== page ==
Wendelstein 7-X Experimental Fusion Reactor Supports Implementation of New Generation Fusion Reactor – GIGAZINE

Wendelstein 7-X Experimental Fusion Reactor Supports Implementation of New Generation Fusion Reactor - GIGAZINE
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by the Max Planck Institute for Plasma Physics

An experimental nuclear fusion reactor that produces energy by discharging plasmaWendelstein 7-XIt was revised, and thought experiment showed that optimizing the implemented system “wasn’t a bug”.

Demonstration of reduced neoclassical energy transfer at Wendelstein 7-X | temper nature
https://doi.org/10.1038/s41586-021-03687-w


The Wendelstein 7-X Concept Proves Its Efficiency | Max-Planck-Institut für Plasmaphysik
https://www.ipp.mpg.de/5125328/05_21

Wendelstein 7-X is GermanyGreifswaldIt is a fusion pilot reactor installed in. For nuclear fusion reactors, which are nuclear reactors that use nuclear fusion reactions, the temperature is very high.plasmaReservationMagnetic confinement methodThe technology called Wendelstein 7-X is attracting attention as a next-generation technology, and Wendelstein 7-X is an experimental reactor that allows experiments with this magnetic confinement method.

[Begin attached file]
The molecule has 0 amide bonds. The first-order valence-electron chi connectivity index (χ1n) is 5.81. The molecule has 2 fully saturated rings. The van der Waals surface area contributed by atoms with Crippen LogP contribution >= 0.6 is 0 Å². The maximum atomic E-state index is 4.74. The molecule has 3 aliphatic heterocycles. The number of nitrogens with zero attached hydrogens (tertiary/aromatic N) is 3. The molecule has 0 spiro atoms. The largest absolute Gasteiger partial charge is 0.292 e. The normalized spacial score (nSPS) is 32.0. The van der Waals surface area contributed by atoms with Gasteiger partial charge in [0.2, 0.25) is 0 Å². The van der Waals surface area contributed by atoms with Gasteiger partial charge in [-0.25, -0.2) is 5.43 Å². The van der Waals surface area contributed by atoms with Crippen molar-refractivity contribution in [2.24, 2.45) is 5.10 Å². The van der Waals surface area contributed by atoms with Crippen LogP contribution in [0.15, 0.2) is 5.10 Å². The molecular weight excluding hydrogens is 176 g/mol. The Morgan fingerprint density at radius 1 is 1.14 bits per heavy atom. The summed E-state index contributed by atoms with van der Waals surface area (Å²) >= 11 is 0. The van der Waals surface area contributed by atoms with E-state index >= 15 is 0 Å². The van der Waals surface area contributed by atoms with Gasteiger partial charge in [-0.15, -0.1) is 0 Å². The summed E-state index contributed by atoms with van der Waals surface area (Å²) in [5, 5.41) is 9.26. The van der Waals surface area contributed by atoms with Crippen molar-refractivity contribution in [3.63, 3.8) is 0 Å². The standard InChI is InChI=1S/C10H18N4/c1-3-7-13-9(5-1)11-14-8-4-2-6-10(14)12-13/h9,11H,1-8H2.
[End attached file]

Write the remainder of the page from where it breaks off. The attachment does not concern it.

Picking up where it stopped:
The magnetic field confinement method is a method in which the coil is wound in a circular shape to allow an electric current to flow, and the plasma is confined to the generated magnetic field.spiral type“when”Tokamak typeIt is divided into two types. The helical type is easier to operate at steady state than the tokamak type, but it has the problem of being difficult to design due to the large amount of plasma loss. Wendelstein 7-X is a helical pilot reactor with the most important goal of “reducing plasma loss”.

by Anita Gold

Craig Bidler of the Max Planck Institute for Plasma Physics, who led the study, wondered if Wendelstein 7-X might have been improved for trapping plasma, but in fact had the desired effect, and the investigation has begun.

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the previousExperimentA thought experiment was performed based on the plasma discharge data generated in, and under the assumption that “if Wendelstein 7-X is not improved”, the plasma loss exceeded the heating capacity. With this in mind, Mr. Biedler concluded that “optimal Wendelstein 7-X succeeded in reducing plasma loss.”

“The purpose of fusion research is to develop environmentally and climate-friendly power plants,” Weidler said, with the goal of raising the confinement quality of Wendelstein 7-X plasma to the level of competing tokamak facilities.

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